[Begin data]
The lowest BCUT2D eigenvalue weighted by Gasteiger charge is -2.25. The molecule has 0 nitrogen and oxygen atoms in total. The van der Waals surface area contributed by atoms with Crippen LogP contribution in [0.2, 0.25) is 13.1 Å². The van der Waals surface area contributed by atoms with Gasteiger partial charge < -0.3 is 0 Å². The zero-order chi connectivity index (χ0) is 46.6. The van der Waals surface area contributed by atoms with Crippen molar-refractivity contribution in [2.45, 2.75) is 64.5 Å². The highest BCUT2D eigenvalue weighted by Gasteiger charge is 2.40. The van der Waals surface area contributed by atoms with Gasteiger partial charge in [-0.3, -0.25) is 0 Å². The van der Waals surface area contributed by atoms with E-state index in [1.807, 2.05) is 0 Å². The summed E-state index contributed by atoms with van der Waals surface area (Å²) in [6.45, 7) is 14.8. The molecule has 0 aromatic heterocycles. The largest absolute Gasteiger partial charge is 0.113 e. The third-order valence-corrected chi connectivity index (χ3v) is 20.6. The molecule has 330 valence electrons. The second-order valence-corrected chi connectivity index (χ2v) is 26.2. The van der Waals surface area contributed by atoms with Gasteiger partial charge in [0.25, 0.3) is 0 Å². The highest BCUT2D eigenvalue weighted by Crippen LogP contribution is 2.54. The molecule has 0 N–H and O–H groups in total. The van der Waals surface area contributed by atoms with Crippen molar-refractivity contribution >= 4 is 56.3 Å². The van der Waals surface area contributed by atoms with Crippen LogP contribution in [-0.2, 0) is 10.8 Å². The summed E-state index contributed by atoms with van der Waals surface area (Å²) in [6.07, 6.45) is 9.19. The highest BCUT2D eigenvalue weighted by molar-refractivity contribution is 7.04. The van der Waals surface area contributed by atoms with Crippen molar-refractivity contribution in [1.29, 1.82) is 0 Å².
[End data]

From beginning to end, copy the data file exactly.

The lowest BCUT2D eigenvalue weighted by Gasteiger charge is -2.25. The molecule has 0 nitrogen and oxygen atoms in total. The van der Waals surface area contributed by atoms with Crippen LogP contribution in [0.2, 0.25) is 13.1 Å². The van der Waals surface area contributed by atoms with Gasteiger partial charge < -0.3 is 0 Å². The zero-order chi connectivity index (χ0) is 46.6. The van der Waals surface area contributed by atoms with Crippen molar-refractivity contribution in [2.45, 2.75) is 64.5 Å². The highest BCUT2D eigenvalue weighted by Gasteiger charge is 2.40. The van der Waals surface area contributed by atoms with Gasteiger partial charge in [-0.3, -0.25) is 0 Å². The van der Waals surface area contributed by atoms with E-state index in [1.807, 2.05) is 0 Å². The summed E-state index contributed by atoms with van der Waals surface area (Å²) in [6.45, 7) is 14.8. The molecule has 0 aromatic heterocycles. The largest absolute Gasteiger partial charge is 0.113 e. The third-order valence-corrected chi connectivity index (χ3v) is 20.6. The molecule has 330 valence electrons. The second-order valence-corrected chi connectivity index (χ2v) is 26.2. The van der Waals surface area contributed by atoms with Gasteiger partial charge in [0.25, 0.3) is 0 Å². The highest BCUT2D eigenvalue weighted by Crippen LogP contribution is 2.54. The molecule has 0 N–H and O–H groups in total. The van der Waals surface area contributed by atoms with Crippen molar-refractivity contribution >= 4 is 56.3 Å². The van der Waals surface area contributed by atoms with Crippen LogP contribution in [-0.2, 0) is 10.8 Å². The summed E-state index contributed by atoms with van der Waals surface area (Å²) in [6.07, 6.45) is 9.19. The highest BCUT2D eigenvalue weighted by molar-refractivity contribution is 7.04. The van der Waals surface area contributed by atoms with Crippen molar-refractivity contribution in [1.29, 1.82) is 0 Å².